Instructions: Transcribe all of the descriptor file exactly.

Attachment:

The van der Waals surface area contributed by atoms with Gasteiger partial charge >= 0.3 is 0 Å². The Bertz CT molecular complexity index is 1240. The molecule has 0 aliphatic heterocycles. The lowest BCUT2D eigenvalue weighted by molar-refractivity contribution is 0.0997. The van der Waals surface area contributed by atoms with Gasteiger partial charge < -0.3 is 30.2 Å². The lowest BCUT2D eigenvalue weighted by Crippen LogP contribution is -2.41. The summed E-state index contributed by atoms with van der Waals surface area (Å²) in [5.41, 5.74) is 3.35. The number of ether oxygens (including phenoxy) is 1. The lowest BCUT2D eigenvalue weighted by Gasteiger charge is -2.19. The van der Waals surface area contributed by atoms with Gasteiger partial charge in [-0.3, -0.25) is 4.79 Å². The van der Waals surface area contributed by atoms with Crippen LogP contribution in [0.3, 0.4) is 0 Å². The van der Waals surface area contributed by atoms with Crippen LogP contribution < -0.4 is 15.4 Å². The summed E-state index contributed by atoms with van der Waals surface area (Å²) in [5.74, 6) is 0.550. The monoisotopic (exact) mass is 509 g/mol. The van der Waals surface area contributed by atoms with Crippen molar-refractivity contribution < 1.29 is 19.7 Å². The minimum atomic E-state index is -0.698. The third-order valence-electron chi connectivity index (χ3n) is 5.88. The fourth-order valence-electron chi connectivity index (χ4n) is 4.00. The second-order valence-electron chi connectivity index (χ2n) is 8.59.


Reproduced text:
The van der Waals surface area contributed by atoms with Gasteiger partial charge >= 0.3 is 0 Å². The Bertz CT molecular complexity index is 1240. The molecule has 0 aliphatic heterocycles. The lowest BCUT2D eigenvalue weighted by molar-refractivity contribution is 0.0997. The van der Waals surface area contributed by atoms with Gasteiger partial charge < -0.3 is 30.2 Å². The lowest BCUT2D eigenvalue weighted by Crippen LogP contribution is -2.41. The summed E-state index contributed by atoms with van der Waals surface area (Å²) in [5.41, 5.74) is 3.35. The number of ether oxygens (including phenoxy) is 1. The lowest BCUT2D eigenvalue weighted by Gasteiger charge is -2.19. The van der Waals surface area contributed by atoms with Gasteiger partial charge in [-0.3, -0.25) is 4.79 Å². The van der Waals surface area contributed by atoms with Crippen LogP contribution in [0.3, 0.4) is 0 Å². The van der Waals surface area contributed by atoms with Crippen LogP contribution < -0.4 is 15.4 Å². The summed E-state index contributed by atoms with van der Waals surface area (Å²) in [5.74, 6) is 0.550. The monoisotopic (exact) mass is 509 g/mol. The van der Waals surface area contributed by atoms with Crippen molar-refractivity contribution < 1.29 is 19.7 Å². The minimum atomic E-state index is -0.698. The third-order valence-electron chi connectivity index (χ3n) is 5.88. The fourth-order valence-electron chi connectivity index (χ4n) is 4.00. The second-order valence-electron chi connectivity index (χ2n) is 8.59.